Thanks for your reply Iskandar. I will probably stick to the N9 since I've got it already and it seems to work well.

I understand Sanwei M8s weight are in the 70s. But searching via google produces some interesting results (see attached). Ultra light!


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sanwei m8.png
sanwei m8.png [ 15.37 KiB | Viewed 439 times ]
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PostPosted: 29 Jan 2021, 13:21 
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Weights will vary - I have some in the very low 70s, and a couple of heavy ones around 83 or 84. This is normal, even for very expensive blades. You can request blades in certain weight ranges if you have a good vendor - Eacheng (and its many doppelgangers on AliExpress) is very helpful in this regard. Useful if you want a matched pair (or matched half dozen, in the case of the M8, since it's so cheap).

Iskandar


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PostPosted: 03 Feb 2021, 18:57 
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Blade: DHS PG-7
FH: H-3
BH: Palio AK47
Hi

I actually also use yinhe W-6 for 2 years as well.


The W6 is actually 5.6mm and N-9 is 6.6mm thickness.
(May be N-9 be slightly faaster than W-6?)

One issue potentially is Hurricane 3 rubber is totally different style of play compare to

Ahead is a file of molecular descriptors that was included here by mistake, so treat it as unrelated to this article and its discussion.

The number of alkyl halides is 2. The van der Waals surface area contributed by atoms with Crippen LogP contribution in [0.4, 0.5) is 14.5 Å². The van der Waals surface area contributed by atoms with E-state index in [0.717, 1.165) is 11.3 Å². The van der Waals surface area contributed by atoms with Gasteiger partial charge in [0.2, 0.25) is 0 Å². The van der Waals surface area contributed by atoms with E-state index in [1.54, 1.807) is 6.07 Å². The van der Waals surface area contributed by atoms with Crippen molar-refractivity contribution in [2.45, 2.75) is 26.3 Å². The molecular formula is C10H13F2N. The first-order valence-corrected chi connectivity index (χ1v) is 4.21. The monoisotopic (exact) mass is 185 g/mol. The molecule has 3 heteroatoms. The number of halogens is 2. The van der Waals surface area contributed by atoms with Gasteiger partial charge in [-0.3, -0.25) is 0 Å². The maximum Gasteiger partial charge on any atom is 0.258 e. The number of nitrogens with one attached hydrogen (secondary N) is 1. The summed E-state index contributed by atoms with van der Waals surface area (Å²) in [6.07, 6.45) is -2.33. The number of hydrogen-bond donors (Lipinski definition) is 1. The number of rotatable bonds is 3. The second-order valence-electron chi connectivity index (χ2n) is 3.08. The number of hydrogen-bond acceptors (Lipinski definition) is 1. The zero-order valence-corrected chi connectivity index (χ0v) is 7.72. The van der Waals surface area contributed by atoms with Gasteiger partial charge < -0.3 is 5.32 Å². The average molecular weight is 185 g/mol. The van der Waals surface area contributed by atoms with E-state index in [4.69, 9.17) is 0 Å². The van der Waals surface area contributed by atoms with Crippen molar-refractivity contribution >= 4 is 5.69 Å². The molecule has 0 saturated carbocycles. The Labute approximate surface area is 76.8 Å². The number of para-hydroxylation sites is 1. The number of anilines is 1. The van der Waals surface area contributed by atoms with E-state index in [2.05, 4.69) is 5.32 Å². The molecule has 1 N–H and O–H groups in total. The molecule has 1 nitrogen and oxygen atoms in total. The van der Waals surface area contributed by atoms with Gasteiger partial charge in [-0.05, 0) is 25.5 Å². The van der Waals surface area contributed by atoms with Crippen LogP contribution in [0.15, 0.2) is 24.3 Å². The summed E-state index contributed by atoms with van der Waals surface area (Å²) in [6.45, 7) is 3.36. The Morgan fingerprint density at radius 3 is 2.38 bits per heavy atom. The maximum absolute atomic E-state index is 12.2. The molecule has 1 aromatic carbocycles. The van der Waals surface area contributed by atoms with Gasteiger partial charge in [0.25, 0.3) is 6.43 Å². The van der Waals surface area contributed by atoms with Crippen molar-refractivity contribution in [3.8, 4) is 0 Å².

euro style rubber.

You have to train yourself in terms of fitness and technique to loop to achieve the desire result
with H3 rubber.

It is a steep learning curve to go from euro style rubber to Chinese hard rubber.
( lots of thread already commenting on this)

You can try to use euro style rubber with W-6 and give it another try otherwise you
may have to learn to use the Hurricane 3 rubber properly but be willing to
give time to train for this style of play.


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PostPosted: 05 Feb 2021, 13:18 
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Blade: Yinhe N9
FH: Hurricane 3 Neo
BH: Focus Snipe 3
davidw wrote:
Hi

I actually also use yinhe W-6 for 2 years as well.


The W6 is actually 5.6mm and N-9 is 6.6mm thickness.
(May be N-9 be slightly faaster than W-6?)

One issue potentially is Hurricane 3 rubber is totally different style of play compare to
euro style rubber.

You have to train yourself in terms of fitness and technique to loop to achieve the desire result
with H3 rubber.

It is a steep learning curve to go from euro style rubber to Chinese hard rubber.
( lots of thread already commenting on this)

You can try to use euro style rubber with W-6 and give it another try otherwise you
may have to learn to use the Hurricane 3 rubber properly but be willing to
give time to train for this style of play.



Thanks for your reply david.
I thought perhaps a slower blade had a steeper learning curve than a faster one.
You're right, my N9 is faster.
I'll just continue using it as it works better for me.


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PostPosted: 07 Feb 2021, 08:51 
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Blade: Stiga Clipper Classic
FH: Tibhar Evolution MX-S 1.9
BH: Dr. Neubauer K.O. Pro 1.3
AFAIK W-6 designed for topspin loops. This style generally played a step away from the table. So it is very possible that W-6 is not for your own playing style. I do not suggest to insist playing with equipment that do not fit you.